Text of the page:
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Abu Dhabi, UAEThursday 13 December 2018

Facebook ‘fuels attacks on refugees’

British study suggests higher social media use is linked to attacks on migrants

Supporters of the AfD, which harnessed anti-migrant sentiment in a strong showing at Germany's 2017 elections. AP
Supporters of the AfD, which harnessed anti-migrant sentiment in a strong showing at Germany's 2017 elections. AP

A ground-breaking study into the impact of hate speech on social media has concluded that anti-refugee prejudice could be tipped into violence by increased exposure to Facebook.

UK-based researchers examined more than 3,300 anti-refugee incidents over two years in Germany and found that towns where residents had a higher than average use of Facebook saw more attacks on migrants.

The study found that when the internet was down, or Facebook could not be reached, then violence dropped. It concluded that “social media echo chambers can reinforce anti-refugee sentiments, which may push some potential perpetrators over the edge to carry out violent acts”.

The findings raise significant questions for lawmakers as the European Union grapples with the issue of regulating social media networks following criticisms of the major tech giants for failing to remove extremist material.

It also adds to evidence that “fake news” and planted stories by hostile actors could have real-world implications on human behaviour, such as voting patterns, radicalisation and the manipulation of consumer behaviour.

The study, by researchers from the University of Warwick, suggested that a 50 per cent cut in anti-refugee sentiment on social media would cut violent incidents by one-eighth.

Germany last year introduced an anti-online hate speech law which threatens to penalise platforms such as Facebook with fines of up to 50 million euros for failing to delete “criminal” content. The senior EU official responsible for security said that legislation was being considered to bring in fines if platforms failed to remove content flagged by law enforcement within an hour.

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The Warwick University research focused on Germany because of the rapid rise of right-wing parties that left Chancellor Angela Merkel barely clinging to power after elections last year. Under Mrs Merkel, Germany allowed large numbers of migrants to settle after the migrant crisis of 2015, fuelled by war and instability in the Middle East.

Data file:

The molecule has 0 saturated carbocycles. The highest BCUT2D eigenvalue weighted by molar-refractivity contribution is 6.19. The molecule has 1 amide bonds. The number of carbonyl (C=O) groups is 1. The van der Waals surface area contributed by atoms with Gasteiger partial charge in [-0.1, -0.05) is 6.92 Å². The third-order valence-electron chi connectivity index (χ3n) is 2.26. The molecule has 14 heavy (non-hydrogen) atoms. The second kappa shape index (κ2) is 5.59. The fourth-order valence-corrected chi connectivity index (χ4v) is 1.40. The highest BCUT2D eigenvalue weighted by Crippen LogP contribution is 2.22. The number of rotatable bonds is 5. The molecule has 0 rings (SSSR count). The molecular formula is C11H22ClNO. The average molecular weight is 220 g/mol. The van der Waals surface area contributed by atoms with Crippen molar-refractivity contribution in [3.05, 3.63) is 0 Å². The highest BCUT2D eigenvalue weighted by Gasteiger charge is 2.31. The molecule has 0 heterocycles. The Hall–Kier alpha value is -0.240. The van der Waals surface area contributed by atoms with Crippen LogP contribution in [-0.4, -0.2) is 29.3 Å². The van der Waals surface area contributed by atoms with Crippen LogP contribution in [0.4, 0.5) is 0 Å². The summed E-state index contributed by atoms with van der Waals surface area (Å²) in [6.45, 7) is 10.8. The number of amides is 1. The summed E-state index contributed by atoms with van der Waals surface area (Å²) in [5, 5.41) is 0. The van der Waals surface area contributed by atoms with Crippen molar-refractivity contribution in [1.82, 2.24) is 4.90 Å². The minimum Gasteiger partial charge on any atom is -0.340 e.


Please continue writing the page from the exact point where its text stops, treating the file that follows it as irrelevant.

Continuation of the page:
The rise in refugee numbers also led to a backlash against newcomers with the two years of anti-refugee incidents logged by an NGO including 750 cases of arson and assault.

The study was based on comments to the Facebook page of the German anti-migration party Alternative fur Deutschland (AfD), which became the third largest party in last year’s parliamentary elections.

It had more followers on Facebook than any other Germany party – and was the only one without explicit rules about removing racist and discriminatory comment, the researchers found.

The researchers plotted the number of posts about refugees on the AfD page against the number of anti-refugee incidents – and found a correlation between the two.

Prosecutors highlighted the case of a trainee firefighter, who had shared anti-foreigner articles with friends via Facebook, but showed little outward sign of harbouring violent political views before he tried to torch a refugee home in the northwest German town of Altena.

“He said to his partner one day: ‘And now we have to do something’,” prosecutor Gerhard Pauli told the New York Times. Nobody was hurt in the attack.

Facebook announced in January that it was changing its news algorithm after criticisms that it was promoting fake news, the latest in a series of changes to its systems. Its founder, Mark Zuckerberg, told US lawmakers in April that regulation of social media is “inevitable” after a series of scandals about the misuse of data on the platform.

Facebook was contacted for comment.